Thursday, April 17, 2014

Be Positive! {Thoughts on Gratitude and Grief}

I am drowning in a deep, dark sea. I am a captive to it's unpredictable waves. Prisoner to it's control
over me.

Grief has ripped my plans for productivity, joy, and peace and replaced them with a new person I don't recognize . Every time my wound starts to scab it once again gets ripped open by a new circumstance. 

"Be positive." they say.
"Write a gratitude journal," they tell me.

But I do NOT feel ungrateful.
Maybe if I think positively, then I will trick the universe into some cosmic twist of good things coming my way?

It feels false.
It feels unnatural.

Is this really the point? To be positive, despite your very world crushing below your feet?
Perhaps. I have met many who have met insurmountable odds and still ooze positivity. Some I think are sincerely in a good place and have worked through a lot of the natural anger and pain. I feel for others. I think so much pain must be just under the surface and they push it down with trite quips and and joy journals. Is this what Christ has asked of me? Am I ignoring him?

I look to Job, who suffered arguably more than any human being. He is angry. He is sad. He cries out to God. He ask God why.
I look to Christ. He is angry. He is sad. He cries out to God. He ask God why. Why?

I wish some would stop replacing my grief for perceived ingratitude. Look at what you DO have. Cup half full, Alyvia, cup half full. I am not ungrateful, I am sad. There is a difference, a big difference. Also, I wonder is this the Christian way of supporting one another?

On some level positivity is a great thing but is this how God wants us to help one another through suffering. At times is like telling a person to acknowledge how pretty the sea is as they are screaming for help during a tsunami?

We ignore that suffering and pain is part of the path paved to glory and our forever home.
Rather than encouraging other's to think of the cross during suffering we point their focus back themselves. "How can we get something positive from this?" we ask, when the focus should be how can God get glory through this?

I bask in my preacher's words:
When Jesus rose from the dead, it marked the beginning of the new heavens and new earth,
we have just yet to have them revealed them to us.
Suffering than glory.
We often try to make this all about me, myself and I, but the cross is the real focus.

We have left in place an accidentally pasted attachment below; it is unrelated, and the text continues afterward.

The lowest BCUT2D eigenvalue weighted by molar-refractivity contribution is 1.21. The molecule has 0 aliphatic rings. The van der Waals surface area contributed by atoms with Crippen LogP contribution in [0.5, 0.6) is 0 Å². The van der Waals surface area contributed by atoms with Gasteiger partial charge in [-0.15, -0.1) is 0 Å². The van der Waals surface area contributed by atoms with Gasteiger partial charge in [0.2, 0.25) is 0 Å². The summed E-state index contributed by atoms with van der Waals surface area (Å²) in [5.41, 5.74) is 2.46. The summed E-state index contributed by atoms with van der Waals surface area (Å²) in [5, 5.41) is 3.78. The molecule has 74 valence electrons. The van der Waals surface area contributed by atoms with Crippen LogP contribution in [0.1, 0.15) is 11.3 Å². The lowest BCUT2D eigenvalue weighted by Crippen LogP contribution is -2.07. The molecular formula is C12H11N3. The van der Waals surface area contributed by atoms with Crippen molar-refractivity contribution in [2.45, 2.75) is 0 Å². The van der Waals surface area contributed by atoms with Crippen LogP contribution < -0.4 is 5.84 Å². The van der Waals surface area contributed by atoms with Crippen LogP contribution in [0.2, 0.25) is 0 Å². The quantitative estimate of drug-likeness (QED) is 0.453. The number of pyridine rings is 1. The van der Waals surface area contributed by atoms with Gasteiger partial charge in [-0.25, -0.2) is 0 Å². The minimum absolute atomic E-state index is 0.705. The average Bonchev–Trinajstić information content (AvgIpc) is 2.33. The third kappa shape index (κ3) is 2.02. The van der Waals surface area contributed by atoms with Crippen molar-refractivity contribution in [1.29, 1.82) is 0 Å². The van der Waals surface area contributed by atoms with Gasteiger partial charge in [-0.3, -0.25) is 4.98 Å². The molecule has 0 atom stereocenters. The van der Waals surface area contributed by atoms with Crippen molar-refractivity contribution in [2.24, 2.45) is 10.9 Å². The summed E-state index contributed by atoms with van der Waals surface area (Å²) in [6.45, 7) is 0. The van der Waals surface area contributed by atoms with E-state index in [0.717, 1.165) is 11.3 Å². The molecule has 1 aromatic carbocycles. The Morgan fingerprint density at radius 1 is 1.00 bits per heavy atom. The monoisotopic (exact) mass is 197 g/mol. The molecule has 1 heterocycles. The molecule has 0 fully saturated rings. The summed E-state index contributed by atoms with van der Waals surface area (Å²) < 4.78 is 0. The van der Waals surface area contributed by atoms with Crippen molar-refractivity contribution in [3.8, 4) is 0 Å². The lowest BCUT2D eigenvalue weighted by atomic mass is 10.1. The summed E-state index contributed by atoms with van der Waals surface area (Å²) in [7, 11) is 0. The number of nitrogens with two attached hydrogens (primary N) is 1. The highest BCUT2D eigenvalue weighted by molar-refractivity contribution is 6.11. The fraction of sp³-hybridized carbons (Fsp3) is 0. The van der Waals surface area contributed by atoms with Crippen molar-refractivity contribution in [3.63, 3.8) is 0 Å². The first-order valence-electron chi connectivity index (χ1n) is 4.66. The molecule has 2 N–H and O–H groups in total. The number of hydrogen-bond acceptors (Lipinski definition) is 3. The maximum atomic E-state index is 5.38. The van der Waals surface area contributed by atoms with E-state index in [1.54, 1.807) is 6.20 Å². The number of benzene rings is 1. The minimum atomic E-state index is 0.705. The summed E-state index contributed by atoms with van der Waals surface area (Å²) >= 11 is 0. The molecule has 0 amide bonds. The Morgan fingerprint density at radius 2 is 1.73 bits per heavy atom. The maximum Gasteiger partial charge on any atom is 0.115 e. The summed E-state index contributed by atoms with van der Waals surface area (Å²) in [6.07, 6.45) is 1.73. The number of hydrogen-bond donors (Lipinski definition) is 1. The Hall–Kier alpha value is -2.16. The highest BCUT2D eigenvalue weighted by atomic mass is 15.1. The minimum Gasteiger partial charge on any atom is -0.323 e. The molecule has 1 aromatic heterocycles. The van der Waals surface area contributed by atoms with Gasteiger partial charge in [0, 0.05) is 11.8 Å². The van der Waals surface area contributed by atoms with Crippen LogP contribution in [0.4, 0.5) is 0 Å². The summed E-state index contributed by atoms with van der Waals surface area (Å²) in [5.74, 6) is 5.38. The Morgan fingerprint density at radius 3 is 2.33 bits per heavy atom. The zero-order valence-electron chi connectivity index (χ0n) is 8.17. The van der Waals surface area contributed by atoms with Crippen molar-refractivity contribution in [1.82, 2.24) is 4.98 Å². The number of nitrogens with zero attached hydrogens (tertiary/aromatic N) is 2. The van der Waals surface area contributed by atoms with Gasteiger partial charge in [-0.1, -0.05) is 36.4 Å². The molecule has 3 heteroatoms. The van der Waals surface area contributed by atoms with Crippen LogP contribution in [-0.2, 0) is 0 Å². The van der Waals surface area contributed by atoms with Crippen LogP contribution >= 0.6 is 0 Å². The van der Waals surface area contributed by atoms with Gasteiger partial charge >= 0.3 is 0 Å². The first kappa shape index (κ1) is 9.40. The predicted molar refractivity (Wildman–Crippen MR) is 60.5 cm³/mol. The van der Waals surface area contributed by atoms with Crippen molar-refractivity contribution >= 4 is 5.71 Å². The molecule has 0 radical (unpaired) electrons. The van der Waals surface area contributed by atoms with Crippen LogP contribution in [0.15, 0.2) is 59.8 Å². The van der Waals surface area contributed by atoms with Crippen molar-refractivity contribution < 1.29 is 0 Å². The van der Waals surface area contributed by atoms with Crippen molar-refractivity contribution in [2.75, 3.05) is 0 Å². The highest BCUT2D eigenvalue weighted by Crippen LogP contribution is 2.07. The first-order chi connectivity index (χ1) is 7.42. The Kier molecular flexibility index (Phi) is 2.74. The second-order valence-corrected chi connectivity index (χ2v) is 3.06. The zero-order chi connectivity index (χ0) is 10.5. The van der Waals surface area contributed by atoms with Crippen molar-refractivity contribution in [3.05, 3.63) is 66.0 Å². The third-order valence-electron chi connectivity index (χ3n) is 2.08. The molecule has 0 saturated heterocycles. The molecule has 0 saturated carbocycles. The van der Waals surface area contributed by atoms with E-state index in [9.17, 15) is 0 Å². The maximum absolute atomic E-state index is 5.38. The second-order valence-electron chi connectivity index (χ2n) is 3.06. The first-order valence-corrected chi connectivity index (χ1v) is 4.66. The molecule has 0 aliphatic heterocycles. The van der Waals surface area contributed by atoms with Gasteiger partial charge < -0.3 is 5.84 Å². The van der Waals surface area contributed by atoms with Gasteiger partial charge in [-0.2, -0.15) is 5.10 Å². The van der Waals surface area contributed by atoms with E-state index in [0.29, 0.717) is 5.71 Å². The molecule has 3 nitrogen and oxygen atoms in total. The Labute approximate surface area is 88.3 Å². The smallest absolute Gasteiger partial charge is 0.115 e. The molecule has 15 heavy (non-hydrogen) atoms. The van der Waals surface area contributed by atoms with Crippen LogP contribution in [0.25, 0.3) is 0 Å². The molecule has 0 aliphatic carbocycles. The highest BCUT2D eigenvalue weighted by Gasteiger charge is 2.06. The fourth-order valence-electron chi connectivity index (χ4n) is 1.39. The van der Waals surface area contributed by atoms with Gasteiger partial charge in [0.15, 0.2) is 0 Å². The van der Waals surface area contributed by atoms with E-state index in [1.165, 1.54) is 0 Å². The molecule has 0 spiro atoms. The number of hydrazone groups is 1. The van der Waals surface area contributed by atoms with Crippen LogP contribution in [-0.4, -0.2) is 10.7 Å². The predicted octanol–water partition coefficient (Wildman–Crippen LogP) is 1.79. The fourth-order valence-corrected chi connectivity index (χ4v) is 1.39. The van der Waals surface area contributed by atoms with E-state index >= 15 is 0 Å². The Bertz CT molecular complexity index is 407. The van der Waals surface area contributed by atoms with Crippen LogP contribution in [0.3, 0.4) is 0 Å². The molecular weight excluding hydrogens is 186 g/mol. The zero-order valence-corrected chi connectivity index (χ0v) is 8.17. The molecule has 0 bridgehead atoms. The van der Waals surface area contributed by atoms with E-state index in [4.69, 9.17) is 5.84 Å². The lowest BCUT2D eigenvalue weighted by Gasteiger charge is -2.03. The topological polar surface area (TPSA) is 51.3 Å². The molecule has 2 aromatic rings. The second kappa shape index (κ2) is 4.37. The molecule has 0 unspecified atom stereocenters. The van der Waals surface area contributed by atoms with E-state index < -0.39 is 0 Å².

This journey as lonely as it as and as sad and anger-inducing as it makes me at times, has made my
focus on just that. Through this suffering I am finding ways I would have never otherwise to glorify Him.

I am grateful, among so many things, to have wise people in my life who see that trite phrases and half-full quotes are about as helpful as an umbrella in a hurricane and instead allow me cry, to scream and to just feel what the honesty of the life that has been given to me. This ironically helps me be the most positive, because it redirects me to the hope and joy that surpasses any human suffering that can be throw my way.

So for my life, as hard as it is of late, I am grateful.

Tuesday, April 8, 2014

De-friended {On navigating friendship and social media post loss}

So I have been trying to finish this blog post for over a month. It has weighed heavily on my heart. It is personal. Very personal. Truth be told given the events of late, I should be several FB friends lighter. At first I didn't want to delete others from FB, but it's getting harder. Feeling judgemental and sometimes hateful eyes piercing at my back is hard and makes my already frayed-nerves on edge. My hands have been shaking for days. But as I write this John Mayer belts on Pandora,

"even as my hands are shaking...say what you need to say, say what you need to say. It's better to say too much then to not say what you need to say. With my heart wide open..."

Seriously, that started playing as I typed that! Serendipitous, right?

So here's what I need to say (and I am pretty sure it's too much):